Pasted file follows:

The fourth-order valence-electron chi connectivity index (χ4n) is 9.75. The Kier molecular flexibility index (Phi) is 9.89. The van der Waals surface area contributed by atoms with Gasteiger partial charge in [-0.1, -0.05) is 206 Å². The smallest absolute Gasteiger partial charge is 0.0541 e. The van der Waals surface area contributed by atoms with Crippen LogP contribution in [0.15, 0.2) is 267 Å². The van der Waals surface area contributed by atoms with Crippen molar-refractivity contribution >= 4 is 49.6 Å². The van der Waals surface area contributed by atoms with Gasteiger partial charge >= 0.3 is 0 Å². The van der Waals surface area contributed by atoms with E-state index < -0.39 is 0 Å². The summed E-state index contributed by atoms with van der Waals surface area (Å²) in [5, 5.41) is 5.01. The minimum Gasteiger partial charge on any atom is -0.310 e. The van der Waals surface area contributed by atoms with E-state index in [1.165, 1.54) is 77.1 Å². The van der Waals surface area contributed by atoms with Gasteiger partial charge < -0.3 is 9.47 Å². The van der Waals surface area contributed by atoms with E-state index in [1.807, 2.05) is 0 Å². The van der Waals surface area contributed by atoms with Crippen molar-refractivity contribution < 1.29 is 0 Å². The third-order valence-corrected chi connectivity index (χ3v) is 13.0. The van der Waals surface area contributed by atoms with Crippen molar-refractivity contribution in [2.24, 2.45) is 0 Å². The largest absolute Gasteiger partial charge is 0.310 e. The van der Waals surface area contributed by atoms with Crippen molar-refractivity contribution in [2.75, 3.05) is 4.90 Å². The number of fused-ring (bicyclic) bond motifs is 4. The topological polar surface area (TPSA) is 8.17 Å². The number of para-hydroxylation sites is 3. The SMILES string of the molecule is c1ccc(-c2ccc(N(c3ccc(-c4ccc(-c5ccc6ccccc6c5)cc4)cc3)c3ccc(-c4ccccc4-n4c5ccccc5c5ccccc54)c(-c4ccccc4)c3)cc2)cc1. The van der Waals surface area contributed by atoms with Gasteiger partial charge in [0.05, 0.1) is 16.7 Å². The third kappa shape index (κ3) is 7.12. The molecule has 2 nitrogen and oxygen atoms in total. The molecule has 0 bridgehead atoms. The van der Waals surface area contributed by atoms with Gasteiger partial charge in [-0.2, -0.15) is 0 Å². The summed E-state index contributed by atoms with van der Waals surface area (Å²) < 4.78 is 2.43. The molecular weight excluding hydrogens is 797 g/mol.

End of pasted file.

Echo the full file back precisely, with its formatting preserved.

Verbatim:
The fourth-order valence-electron chi connectivity index (χ4n) is 9.75. The Kier molecular flexibility index (Phi) is 9.89. The van der Waals surface area contributed by atoms with Gasteiger partial charge in [-0.1, -0.05) is 206 Å². The smallest absolute Gasteiger partial charge is 0.0541 e. The van der Waals surface area contributed by atoms with Crippen LogP contribution in [0.15, 0.2) is 267 Å². The van der Waals surface area contributed by atoms with Crippen molar-refractivity contribution >= 4 is 49.6 Å². The van der Waals surface area contributed by atoms with Gasteiger partial charge >= 0.3 is 0 Å². The van der Waals surface area contributed by atoms with E-state index < -0.39 is 0 Å². The summed E-state index contributed by atoms with van der Waals surface area (Å²) in [5, 5.41) is 5.01. The minimum Gasteiger partial charge on any atom is -0.310 e. The van der Waals surface area contributed by atoms with E-state index in [1.165, 1.54) is 77.1 Å². The van der Waals surface area contributed by atoms with Gasteiger partial charge < -0.3 is 9.47 Å². The van der Waals surface area contributed by atoms with E-state index in [1.807, 2.05) is 0 Å². The van der Waals surface area contributed by atoms with Crippen molar-refractivity contribution < 1.29 is 0 Å². The third-order valence-corrected chi connectivity index (χ3v) is 13.0. The van der Waals surface area contributed by atoms with Crippen molar-refractivity contribution in [2.24, 2.45) is 0 Å². The largest absolute Gasteiger partial charge is 0.310 e. The van der Waals surface area contributed by atoms with Crippen molar-refractivity contribution in [2.75, 3.05) is 4.90 Å². The number of fused-ring (bicyclic) bond motifs is 4. The topological polar surface area (TPSA) is 8.17 Å². The number of para-hydroxylation sites is 3. The SMILES string of the molecule is c1ccc(-c2ccc(N(c3ccc(-c4ccc(-c5ccc6ccccc6c5)cc4)cc3)c3ccc(-c4ccccc4-n4c5ccccc5c5ccccc54)c(-c4ccccc4)c3)cc2)cc1. The van der Waals surface area contributed by atoms with Gasteiger partial charge in [0.05, 0.1) is 16.7 Å². The third kappa shape index (κ3) is 7.12. The molecule has 2 nitrogen and oxygen atoms in total. The molecule has 0 bridgehead atoms. The van der Waals surface area contributed by atoms with Gasteiger partial charge in [-0.2, -0.15) is 0 Å². The summed E-state index contributed by atoms with van der Waals surface area (Å²) < 4.78 is 2.43. The molecular weight excluding hydrogens is 797 g/mol.